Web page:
Tesla CEO fights fire with statistics
Elon Musk discusses the incident in which a battery pack caught burst into flames on a Model S sedan.
By Jim Probasco
According to Tesla Motors (TSLA) CEO Elon Musk (pictured), a fire in one of his company's battery-powered vehicles is nothing compared to a fire in a gasoline-powered car.
In a blog post Friday, Musk wrote, "The combustion energy of our battery pack is only about 10 percent of the energy contained in a gasoline tank and is divided into 16 modules with firewalls in between. As a consequence, the effective combustion potential is only about 1 percent that of the fuel in a comparable gasoline sedan."
In the widely reported incident, the Tesla battery compartment, which is protected by quarter-inch armor plating, was struck by a large metal object while the car traveled at highway speeds. The force of the impact was "on the order of 25 tons," according to Musk.
Musk pointed out that the car’s on-board alert system advised the driver to pull off the road and get out of the car. In addition, Musk noted that firewalls contained the fire and vents directed the flames down and away from the vehicle.
"Had a conventional gasoline car encountered the same object on the highway, the result could have been far worse," Musk said.
Using statistics from the National Fire Protection Association, which suggest one vehicle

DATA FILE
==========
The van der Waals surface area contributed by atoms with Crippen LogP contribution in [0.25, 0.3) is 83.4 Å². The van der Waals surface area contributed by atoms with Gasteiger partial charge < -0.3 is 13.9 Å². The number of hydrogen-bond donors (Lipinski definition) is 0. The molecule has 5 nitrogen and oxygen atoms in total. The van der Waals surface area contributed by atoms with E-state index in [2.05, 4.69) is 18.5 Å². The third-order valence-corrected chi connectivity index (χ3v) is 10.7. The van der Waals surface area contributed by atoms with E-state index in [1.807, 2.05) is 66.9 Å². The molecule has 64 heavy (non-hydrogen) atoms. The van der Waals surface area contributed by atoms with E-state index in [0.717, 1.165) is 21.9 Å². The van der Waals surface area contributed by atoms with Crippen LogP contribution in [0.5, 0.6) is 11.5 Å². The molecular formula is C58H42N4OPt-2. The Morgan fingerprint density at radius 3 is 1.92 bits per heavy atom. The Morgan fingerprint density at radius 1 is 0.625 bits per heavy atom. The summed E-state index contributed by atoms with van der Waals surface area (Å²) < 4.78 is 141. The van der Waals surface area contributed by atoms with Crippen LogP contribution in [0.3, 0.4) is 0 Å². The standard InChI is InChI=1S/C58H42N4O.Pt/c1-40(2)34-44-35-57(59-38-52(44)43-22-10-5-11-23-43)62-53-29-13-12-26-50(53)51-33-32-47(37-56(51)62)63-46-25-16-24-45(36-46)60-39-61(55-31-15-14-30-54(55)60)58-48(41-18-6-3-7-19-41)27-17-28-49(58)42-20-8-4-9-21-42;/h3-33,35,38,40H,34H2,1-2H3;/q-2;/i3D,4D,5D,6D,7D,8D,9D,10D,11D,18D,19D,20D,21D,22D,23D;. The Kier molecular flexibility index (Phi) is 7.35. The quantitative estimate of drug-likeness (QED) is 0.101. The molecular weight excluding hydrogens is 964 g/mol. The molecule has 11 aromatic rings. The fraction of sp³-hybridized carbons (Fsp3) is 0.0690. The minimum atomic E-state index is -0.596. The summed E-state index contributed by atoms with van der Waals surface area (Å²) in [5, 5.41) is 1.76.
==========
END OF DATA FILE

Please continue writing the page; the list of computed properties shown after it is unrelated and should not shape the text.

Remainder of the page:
fire for every 20 million miles driven in a conventional car versus one in more than 100 million miles in a Tesla, Musk concluded that drivers are five times more likely to experience a fire in a conventional gasoline car than a Tesla.
Musk blamed firefighters for puncturing one of the firewalls in the battery compartment, allowing flames to enter into the front trunk of the Tesla. According to a Fox News report, firefighters became frustrated when their initial attempts to extinguish the fire resulted in the flames reigniting. At that point, they dismantled the front of the car and punctured holes in the battery pack, including the firewall.
Since electric cars make up less than 1 percent of automobiles sold in the U.S., lack of familiarity with the nature of fires in battery-powered vehicles might continue to be an issue until those numbers grow.
Contrary to earlier reports that water intensified the fire, Musk said the use of water was correct, especially in combination with dry chemicals, as finally happened.
To emphasize his belief that Tesla is not a major fire risk, Musk closed his blog post by writing, "For consumers concerned about fire risk, there should be absolutely zero doubt that it is safer to power a car with a battery than a large tank of highly flammable liquid."
After sliding more than 10 percent following news of the fire, Tesla shares regained more than 4 percent Friday and another 1% Monday to close at $183.07.
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At the time of this writing, Jim Probasco had no position in any mentioned securities.
I really love all this conjecture from someone, that many are afraid to question...
Or don't know what questions to ask.
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